1. n. [Drilling Fluids]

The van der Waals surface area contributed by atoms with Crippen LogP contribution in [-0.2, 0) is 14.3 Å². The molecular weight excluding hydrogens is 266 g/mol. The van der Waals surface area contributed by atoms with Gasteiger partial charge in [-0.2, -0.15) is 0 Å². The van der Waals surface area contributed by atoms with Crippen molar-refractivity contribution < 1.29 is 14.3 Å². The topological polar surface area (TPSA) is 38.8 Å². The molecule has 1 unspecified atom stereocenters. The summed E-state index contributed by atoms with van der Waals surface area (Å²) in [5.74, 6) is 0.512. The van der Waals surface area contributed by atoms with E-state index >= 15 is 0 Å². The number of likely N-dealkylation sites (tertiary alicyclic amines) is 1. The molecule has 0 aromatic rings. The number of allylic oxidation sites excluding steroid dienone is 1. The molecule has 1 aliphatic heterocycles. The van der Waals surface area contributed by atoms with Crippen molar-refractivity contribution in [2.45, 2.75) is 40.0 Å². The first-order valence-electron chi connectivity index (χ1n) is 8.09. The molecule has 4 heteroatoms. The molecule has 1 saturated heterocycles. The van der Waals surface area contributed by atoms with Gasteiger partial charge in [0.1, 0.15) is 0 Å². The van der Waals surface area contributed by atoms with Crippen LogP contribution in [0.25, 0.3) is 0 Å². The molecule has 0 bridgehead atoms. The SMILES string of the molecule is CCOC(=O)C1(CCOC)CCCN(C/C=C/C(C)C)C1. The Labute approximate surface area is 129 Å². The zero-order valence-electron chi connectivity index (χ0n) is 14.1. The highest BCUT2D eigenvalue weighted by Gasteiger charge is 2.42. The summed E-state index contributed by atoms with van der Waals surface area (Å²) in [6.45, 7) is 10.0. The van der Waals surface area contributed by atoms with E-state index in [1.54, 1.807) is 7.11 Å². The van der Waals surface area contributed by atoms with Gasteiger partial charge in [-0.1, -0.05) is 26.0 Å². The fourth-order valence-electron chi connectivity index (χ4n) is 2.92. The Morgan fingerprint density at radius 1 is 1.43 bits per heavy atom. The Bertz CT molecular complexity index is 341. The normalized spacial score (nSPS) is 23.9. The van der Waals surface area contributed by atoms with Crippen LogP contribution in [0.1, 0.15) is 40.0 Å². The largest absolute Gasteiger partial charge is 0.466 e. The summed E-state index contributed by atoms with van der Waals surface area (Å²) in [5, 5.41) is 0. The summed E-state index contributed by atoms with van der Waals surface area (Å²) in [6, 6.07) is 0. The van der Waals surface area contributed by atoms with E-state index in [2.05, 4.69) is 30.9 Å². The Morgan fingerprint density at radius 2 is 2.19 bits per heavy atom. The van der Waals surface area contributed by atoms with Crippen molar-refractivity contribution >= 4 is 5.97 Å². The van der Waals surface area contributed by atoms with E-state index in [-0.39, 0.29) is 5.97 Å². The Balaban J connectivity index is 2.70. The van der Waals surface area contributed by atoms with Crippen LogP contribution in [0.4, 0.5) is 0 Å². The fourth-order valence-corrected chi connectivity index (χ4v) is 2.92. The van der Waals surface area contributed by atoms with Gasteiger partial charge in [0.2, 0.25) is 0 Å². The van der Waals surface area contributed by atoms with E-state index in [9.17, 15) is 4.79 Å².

A large tank that holds drilling fluid on the rig or at a mud-mixing plant. For land rigs, most mud pits are rectangular steel construction, with partitions that hold about 200 barrels each. They are set in series for the active mud system. On most offshore rigs, pits are constructed into the drilling vessel and are larger, holding up to 1000 barrels. Circular pits are used at mixing plants and on some drilling rigs to improve mixing efficiency and reduce dead spots that allow settling. Earthen mud pits were the earliest type of mud pit, but environmental protection concern has led to less frequent use of open pits in the ground. Today, earthen pits are used only to store used or waste mud and cuttings prior to disposal and remediation of the site of the pit.